4 min read

This Story Has Been Simmering For 45 Years And Finally Went Viral In 2019

Every once in a while, a story is so compelling and people find a genuine interest in it, that it has the potential to go viral. When…
This Story Has Been Simmering For 45 Years And Finally Went Viral In 2019
Image by Max Kriangkrai

Every once in a while, a story is so compelling and people find a genuine interest in it, that it has the potential to go viral. When brands are able to tell a fascinating story in a visually stunning way, their digital content can break out. That’s exactly what happened with Great Big Story’s piece on the Bangkok restaurant, Wattana Panich’s soup that’s been cooking for 45 years. Great Big Story found this incredible subject and hired local Storyhunter freelancer Anirban Mahapatra to deliver the remarkable visuals. We reached out to Anirban so that he could tell his story, from getting involved with Storyhunter in 2015, to working with Great Big Story, to trying the fabled 45-year old soup.

Check out Anirban’s Storyhunter Profile Here

Source: Great Big Story YouTube Channel

How did you get started on Storyhunter and what has your experience been so far?

I started out on Storyhunter in 2015, with a special assignment for The Weather Channel covering the devastating earthquake in Nepal. Over the years, I have also worked on assignments for other clients such as AJ Plus, BSR, NBC Left Field and of course GBS. Being a filmmaker on Storyhunter has brought me closer to publishers around the world, made it simpler to pitch stories and get commissions — and also get paid for my work without a glitch. Overall, it’s been a wonderful run — a big word of thanks to the Storyhunter team.

How did you find out about the story/posting?

Great Big Story proposed the idea for the story in their initial post on Storyhunter. The posting came up on the Find Postings list on my Storyhunter page.

What are some things that you did to win this pitch?

I took advantage of the fact that I was based right here in Bangkok, where the restaurant is located, and made a recce trip to the restaurant even before I pitched the story. Once the lovely owners had agreed to being featured in the film and granted me shooting access, I sent out a well-scoped pitch to Great Big Story, which turned out to be successful.

Image by Max Kriangkrai

Did you experience any challenges during the shoot?

There were production challenges, as is usual with any shoot. The restaurant is located right next to a busy road with deafening traffic noise, so recording clean audio for interviews was a huge challenge. I finally managed this by shooting the interviews in a quieter air-conditioned dining area upstairs, and used a combination of wireless lavs and shotgun boom mics to get the cleanest audio possible.

Being decades old, the flooring of the shophouse was uneven, which led to precarious tripod set-ups. The space within was constricted, which required some amount of contortion on my part to frame the shots — at one time, one of the plastic clips on my portable tripod felt a little pulpy to the touch, and I realised it was positioned about two feet away from the giant oven, and the heat radiating from the burners had begun to soften it!

Image by Max Kriangkrai

What images/content/themes did you want to focus on? Why?

I worked to a shot list that was carefully selected by editor/producer Austin Brown at Great Big Story — Austin did a fantastic job of laying out the script and scope of the film. The idea was to focus on strong visuals of the food, portraits of the owners and establishment shots of the business space, to reflect the anthropological and culinary heritage of the soup, while also conforming to the signature look, feel and aesthetics of Great Big Story videos.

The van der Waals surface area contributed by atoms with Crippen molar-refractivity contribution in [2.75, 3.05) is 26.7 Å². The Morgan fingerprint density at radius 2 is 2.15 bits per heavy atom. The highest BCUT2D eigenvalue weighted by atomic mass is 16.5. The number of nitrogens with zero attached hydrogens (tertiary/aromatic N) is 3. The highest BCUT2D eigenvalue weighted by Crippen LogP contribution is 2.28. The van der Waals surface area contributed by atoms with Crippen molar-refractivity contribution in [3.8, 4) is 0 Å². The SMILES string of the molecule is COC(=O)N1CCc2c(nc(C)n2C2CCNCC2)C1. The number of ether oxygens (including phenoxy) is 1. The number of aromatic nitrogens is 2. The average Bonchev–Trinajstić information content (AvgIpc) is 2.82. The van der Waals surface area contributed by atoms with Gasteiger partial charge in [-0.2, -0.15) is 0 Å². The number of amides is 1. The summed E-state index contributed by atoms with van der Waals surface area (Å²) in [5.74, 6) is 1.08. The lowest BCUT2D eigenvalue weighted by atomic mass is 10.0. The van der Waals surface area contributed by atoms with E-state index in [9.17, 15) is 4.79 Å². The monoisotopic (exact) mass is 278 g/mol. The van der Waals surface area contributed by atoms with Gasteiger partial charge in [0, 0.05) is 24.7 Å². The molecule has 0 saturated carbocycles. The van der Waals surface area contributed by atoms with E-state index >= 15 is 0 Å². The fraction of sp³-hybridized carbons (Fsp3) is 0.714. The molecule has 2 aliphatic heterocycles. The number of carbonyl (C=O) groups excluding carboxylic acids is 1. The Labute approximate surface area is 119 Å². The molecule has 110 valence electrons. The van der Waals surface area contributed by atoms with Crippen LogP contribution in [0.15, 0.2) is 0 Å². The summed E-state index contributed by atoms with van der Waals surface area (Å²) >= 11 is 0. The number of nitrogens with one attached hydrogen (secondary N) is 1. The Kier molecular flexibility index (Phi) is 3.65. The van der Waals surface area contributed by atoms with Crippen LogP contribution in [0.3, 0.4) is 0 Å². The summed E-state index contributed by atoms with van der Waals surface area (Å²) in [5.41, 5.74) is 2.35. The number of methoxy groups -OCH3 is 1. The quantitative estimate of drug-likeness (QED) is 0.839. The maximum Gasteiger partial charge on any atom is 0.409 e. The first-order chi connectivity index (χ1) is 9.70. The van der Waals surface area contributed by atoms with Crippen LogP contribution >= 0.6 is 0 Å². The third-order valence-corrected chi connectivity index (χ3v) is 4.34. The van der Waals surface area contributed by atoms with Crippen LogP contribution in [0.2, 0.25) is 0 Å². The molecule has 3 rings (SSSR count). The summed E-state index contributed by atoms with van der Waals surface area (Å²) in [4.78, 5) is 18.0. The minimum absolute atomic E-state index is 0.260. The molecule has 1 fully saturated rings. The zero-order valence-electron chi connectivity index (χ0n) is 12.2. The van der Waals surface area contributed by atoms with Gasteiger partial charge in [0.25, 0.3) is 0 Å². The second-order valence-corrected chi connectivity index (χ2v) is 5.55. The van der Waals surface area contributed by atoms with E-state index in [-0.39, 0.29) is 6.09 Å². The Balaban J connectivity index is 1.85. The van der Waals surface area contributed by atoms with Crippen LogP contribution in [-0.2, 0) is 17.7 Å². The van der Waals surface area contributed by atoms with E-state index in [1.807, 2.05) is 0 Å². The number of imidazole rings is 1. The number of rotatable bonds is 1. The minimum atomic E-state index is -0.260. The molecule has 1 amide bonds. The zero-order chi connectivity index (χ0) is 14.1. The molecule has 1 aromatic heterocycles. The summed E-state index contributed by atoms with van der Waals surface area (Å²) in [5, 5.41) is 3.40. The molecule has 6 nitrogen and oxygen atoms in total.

He went above and beyond before it was ever decided that the job was his. He visited the restaurant, spoke to the owners, planned a date and sent a video and stills of the soup and location. I’d never had this type of experience with a shooter on Storyhunter in the past.” — Austin Brown, Producer, Great Big Story

How was your experience working with Great Big Story?

It was wonderful working with Great Big Story — Austin was a fantastic editor/producer who knew what he wanted and guided me very well in going about my field work. The briefing material and equipment/shooting instructions were spot-on, and it was quite easy to hit the ground running with them. Also, Great Big Story’s high editorial and aesthetic standards were great guidelines to go by, as was their focus on getting the best footage, interviews and soundbites from the field.

While filming, did you think this story could go viral?

Food films typically circulate well on the Internet, and given this was about a ‘45-year-old soup’, I had no doubt it would be of great curiosity and interest to viewers around the world. But I had no idea it would become so popular — as filmmakers, we all have a secret desire to see our films go viral, so it feels great indeed!

Were you able to try the soup?

YES! It was the very first thing I did upon arriving at the restaurant during my initial recce. I also polished off another bowl on shoot day, and have since strongly recommended it to all my friends in the city! It is supremely delicious — the complex melange of flavours and textures typical to a perpetual stew is a sensory delight, to say the least.

Image by Max Kriangkrai

Congratulations to Great Big Story and Anirban on this fascinating piece and the incredible success that they’re experiencing. If you’d like your next video to go viral, sign up with Storyhunter to find freelancers like Anirban who can make it happen.

By Jake Watkins, Storyhunter Writer


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